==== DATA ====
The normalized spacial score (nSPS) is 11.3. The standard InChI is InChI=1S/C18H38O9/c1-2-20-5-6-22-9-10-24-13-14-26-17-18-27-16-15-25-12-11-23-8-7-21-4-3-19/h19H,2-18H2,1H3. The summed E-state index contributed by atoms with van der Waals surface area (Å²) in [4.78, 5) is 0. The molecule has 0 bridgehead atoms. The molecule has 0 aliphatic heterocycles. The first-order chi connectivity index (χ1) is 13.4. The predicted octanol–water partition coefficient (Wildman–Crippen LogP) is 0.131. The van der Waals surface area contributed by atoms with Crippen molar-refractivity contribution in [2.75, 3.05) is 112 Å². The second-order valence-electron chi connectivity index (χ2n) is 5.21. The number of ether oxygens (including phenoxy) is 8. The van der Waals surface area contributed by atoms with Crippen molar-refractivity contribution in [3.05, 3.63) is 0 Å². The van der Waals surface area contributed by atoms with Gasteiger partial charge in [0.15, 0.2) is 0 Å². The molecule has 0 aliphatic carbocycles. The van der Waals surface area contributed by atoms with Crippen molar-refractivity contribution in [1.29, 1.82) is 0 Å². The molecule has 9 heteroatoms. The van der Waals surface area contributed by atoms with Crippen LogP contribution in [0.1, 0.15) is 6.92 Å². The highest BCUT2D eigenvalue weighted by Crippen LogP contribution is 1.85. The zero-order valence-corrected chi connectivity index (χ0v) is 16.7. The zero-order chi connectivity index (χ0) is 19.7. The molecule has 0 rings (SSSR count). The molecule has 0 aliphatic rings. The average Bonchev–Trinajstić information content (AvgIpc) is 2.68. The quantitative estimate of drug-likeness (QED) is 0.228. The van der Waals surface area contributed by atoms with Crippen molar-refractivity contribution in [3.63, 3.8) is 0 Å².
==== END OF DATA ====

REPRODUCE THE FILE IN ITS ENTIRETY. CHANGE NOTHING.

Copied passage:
The normalized spacial score (nSPS) is 11.3. The standard InChI is InChI=1S/C18H38O9/c1-2-20-5-6-22-9-10-24-13-14-26-17-18-27-16-15-25-12-11-23-8-7-21-4-3-19/h19H,2-18H2,1H3. The summed E-state index contributed by atoms with van der Waals surface area (Å²) in [4.78, 5) is 0. The molecule has 0 bridgehead atoms. The molecule has 0 aliphatic heterocycles. The first-order chi connectivity index (χ1) is 13.4. The predicted octanol–water partition coefficient (Wildman–Crippen LogP) is 0.131. The van der Waals surface area contributed by atoms with Crippen molar-refractivity contribution in [2.75, 3.05) is 112 Å². The second-order valence-electron chi connectivity index (χ2n) is 5.21. The number of ether oxygens (including phenoxy) is 8. The van der Waals surface area contributed by atoms with Crippen molar-refractivity contribution in [3.05, 3.63) is 0 Å². The van der Waals surface area contributed by atoms with Gasteiger partial charge in [0.15, 0.2) is 0 Å². The molecule has 0 aliphatic carbocycles. The van der Waals surface area contributed by atoms with Crippen molar-refractivity contribution in [1.29, 1.82) is 0 Å². The molecule has 9 heteroatoms. The van der Waals surface area contributed by atoms with Crippen LogP contribution in [0.1, 0.15) is 6.92 Å². The highest BCUT2D eigenvalue weighted by Crippen LogP contribution is 1.85. The zero-order valence-corrected chi connectivity index (χ0v) is 16.7. The zero-order chi connectivity index (χ0) is 19.7. The molecule has 0 rings (SSSR count). The molecule has 0 aliphatic rings. The average Bonchev–Trinajstić information content (AvgIpc) is 2.68. The quantitative estimate of drug-likeness (QED) is 0.228. The van der Waals surface area contributed by atoms with Crippen molar-refractivity contribution in [3.63, 3.8) is 0 Å².